Lucerne

a lakeside town in Central Switzerland

There are many places to go for a short break out of season; we decided to try Lucerne, in Central Switzerland to see what it had to offer.
Lucerne is a popular tourist destination of the Swiss themselves. Situated towards the western end of Lake Lucerne (known locally as the Vier Waldstättersee) and surrounded by spectacular alpine views, Lucerne is dominated by water and mountains.  The city has an ancient history, with buildings constructed down through the centuries integrated well together. A good example of more modern architecture is the large concert hall on the edge of the lake where world famous orchestras perform regularly.

We travelled by car. Roads through France are good, but their benefit is to some extent offset by the distance from any of the channel ports - around 500 miles, depending upon the route chosen. Going by air is straightforward - a flight to Zurich followed by a picturesque train journey of around an hour on the very good Swiss rail network, with spectacular views both of lakes and mountains along the way.  As we drove into town in the early afternoon our first task was to find a hotel; we had made no reservation, but within an hour had found a comfortable room in a small hotel overlooking the end of the lake.

Lucerne and its surroundings lay claim to many “firsts” - including Mount Pilatus, with the world's steepest cogwheel railway, Mount Titlis (Europe's first revolving cable car) and Lucerne itself (world's largest fleet of paddle steamers on an inland lake).  Add to these a city with a wide selection of things to do, excellent local transport system, places to walk, and restaurants in which to sample the distinctive Swiss style of food, and Lucerne becomes an ideal place to spend a few days for a short or medium break.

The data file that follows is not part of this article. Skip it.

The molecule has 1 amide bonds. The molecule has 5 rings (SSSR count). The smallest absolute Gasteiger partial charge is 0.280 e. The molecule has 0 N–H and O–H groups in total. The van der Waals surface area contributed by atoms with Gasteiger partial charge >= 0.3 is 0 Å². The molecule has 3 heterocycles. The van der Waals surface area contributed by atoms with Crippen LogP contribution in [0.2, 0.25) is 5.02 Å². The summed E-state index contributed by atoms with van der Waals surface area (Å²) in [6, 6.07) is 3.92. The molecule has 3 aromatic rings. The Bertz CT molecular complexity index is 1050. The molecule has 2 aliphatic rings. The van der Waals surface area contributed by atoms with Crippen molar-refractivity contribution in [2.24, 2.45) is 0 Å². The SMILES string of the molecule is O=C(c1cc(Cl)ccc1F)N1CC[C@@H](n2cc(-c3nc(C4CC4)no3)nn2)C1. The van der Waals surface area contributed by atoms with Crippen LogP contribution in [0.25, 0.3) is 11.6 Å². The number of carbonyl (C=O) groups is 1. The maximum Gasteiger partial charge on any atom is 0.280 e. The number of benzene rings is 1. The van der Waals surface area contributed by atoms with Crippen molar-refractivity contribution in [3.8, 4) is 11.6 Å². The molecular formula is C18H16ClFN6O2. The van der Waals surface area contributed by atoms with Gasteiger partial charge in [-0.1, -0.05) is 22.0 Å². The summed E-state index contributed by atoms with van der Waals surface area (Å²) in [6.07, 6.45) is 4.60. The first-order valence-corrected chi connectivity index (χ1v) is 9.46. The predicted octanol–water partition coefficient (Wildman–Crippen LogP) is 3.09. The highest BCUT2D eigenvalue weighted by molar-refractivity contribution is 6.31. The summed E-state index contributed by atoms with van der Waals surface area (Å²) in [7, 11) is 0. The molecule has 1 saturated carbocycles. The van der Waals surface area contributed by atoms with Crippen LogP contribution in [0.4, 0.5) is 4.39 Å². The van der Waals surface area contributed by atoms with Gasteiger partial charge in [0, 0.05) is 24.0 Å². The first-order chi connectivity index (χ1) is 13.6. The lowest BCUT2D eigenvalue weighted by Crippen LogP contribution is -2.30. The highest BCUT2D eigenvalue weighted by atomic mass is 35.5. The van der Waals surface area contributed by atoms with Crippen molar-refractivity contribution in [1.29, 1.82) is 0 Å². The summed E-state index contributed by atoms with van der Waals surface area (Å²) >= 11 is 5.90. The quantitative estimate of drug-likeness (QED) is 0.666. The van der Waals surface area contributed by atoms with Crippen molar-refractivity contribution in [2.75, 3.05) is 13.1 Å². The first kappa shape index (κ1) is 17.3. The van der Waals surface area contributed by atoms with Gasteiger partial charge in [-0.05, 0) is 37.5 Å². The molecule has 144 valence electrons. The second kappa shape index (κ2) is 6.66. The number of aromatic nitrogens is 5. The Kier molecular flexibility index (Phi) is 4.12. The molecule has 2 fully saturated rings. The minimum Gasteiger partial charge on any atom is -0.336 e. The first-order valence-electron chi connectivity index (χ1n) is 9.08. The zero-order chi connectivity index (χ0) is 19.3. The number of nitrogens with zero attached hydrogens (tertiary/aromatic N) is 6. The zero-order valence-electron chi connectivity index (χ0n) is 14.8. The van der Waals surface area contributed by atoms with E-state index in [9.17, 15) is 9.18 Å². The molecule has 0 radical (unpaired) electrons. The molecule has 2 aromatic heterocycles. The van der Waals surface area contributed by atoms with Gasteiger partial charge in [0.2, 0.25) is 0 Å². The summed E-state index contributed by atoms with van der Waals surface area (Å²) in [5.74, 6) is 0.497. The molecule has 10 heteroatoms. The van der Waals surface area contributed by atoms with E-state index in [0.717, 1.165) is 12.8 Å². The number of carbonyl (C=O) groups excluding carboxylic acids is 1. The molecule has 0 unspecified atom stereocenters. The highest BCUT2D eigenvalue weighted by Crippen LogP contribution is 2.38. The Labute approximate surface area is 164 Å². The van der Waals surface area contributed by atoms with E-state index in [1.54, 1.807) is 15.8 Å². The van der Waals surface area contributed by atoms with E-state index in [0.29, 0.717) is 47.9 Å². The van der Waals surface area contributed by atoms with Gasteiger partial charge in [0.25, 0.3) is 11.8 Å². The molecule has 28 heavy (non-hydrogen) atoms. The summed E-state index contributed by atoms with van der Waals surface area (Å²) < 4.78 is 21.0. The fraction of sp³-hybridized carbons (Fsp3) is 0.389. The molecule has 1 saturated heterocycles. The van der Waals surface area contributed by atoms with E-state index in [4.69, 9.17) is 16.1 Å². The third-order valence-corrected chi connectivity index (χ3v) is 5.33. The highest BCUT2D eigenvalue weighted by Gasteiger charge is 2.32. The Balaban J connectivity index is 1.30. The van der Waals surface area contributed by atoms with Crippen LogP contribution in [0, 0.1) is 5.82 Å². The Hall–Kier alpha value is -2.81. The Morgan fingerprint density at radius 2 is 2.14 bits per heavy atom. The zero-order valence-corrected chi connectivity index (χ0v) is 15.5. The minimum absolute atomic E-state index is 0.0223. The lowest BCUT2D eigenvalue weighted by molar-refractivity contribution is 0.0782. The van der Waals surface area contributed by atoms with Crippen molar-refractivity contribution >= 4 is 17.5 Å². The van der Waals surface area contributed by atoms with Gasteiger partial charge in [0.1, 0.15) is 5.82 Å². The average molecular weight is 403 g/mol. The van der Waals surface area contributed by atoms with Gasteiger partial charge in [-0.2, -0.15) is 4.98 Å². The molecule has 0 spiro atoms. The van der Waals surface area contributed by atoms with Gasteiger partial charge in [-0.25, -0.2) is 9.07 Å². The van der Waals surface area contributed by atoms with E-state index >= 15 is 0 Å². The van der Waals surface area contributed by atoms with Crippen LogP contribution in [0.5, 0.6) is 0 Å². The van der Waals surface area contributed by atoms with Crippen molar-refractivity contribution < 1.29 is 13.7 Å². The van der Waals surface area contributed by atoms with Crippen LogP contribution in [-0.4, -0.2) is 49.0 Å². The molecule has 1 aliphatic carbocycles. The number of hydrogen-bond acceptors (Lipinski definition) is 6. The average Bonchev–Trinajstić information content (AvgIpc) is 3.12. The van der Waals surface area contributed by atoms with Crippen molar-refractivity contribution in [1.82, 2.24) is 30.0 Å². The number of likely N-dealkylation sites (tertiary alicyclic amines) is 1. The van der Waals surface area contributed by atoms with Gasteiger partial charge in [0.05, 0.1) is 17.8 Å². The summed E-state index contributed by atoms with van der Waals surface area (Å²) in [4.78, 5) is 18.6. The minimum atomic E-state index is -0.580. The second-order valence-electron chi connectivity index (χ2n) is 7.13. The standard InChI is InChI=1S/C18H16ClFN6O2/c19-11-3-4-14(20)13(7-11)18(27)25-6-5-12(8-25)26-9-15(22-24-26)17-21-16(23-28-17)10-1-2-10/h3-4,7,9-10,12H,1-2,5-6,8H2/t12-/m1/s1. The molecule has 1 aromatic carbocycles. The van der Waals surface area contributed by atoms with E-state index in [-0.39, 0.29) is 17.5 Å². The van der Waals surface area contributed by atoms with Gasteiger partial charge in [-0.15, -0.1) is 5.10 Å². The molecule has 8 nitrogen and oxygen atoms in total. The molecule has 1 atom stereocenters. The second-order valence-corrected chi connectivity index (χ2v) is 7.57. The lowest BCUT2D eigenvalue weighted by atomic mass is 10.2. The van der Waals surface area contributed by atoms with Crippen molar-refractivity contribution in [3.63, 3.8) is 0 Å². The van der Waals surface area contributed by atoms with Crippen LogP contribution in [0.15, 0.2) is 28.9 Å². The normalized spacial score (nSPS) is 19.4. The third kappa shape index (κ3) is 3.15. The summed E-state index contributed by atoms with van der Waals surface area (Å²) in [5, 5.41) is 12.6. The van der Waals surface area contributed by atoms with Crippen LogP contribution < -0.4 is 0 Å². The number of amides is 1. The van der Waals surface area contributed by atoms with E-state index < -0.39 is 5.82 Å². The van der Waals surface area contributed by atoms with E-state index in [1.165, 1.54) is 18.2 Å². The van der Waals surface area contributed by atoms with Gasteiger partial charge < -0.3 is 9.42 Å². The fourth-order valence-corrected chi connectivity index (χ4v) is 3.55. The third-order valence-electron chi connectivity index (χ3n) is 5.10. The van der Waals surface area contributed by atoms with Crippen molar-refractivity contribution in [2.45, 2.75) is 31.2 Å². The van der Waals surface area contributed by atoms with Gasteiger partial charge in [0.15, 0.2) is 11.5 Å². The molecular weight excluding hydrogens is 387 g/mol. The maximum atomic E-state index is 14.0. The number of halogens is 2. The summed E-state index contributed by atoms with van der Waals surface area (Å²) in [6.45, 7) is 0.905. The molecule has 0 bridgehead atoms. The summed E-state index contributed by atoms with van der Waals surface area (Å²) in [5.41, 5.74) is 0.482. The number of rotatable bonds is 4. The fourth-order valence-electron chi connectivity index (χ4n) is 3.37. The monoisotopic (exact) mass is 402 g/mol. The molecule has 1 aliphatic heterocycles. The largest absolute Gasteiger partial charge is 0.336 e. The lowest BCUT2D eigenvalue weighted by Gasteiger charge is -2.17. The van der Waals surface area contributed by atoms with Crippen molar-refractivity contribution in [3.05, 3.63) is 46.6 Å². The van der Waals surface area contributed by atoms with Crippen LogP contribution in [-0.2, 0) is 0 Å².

The city lies on both sides of the Seebrücke and one of the areas of greatest interest to the visitor - the Altstadt, or Old Town - is immediately at the northern end of this bridge.  Here ancient squares are linked by small roadways or passageways, towers were originally part of the fortifications, and old buildings with decorated facades date back hundreds of years.
Close by is the Kapellbrücke (Chapel Bridge) - a covered wooden pedestrian bridge which is one of the most attractive sights of the town, especially during the summer months when it is bedecked with flowers. The original bridge (then one of three) was constructed as part of the town's fortifications in the 14th Century, but was severely damaged in 1993 by fire allegedly started from a nearby boat. Most of the structure was destroyed, but has been rebuilt in the original style to provide a near perfect copy.  Walking the length of the bridge is a must - dozens of painted panels (some salvaged from the fire, others photographic copies of the originals) decorate the interior of the bridge to show the ways in which the city was founded, and provide an illustration of life hundreds of years ago. Alongside the Kapellbrücke the octagonal Water Tower has been used over the centuries as a treasury, prison and torture chamber and is now said to be the most photographed building in Switzerland.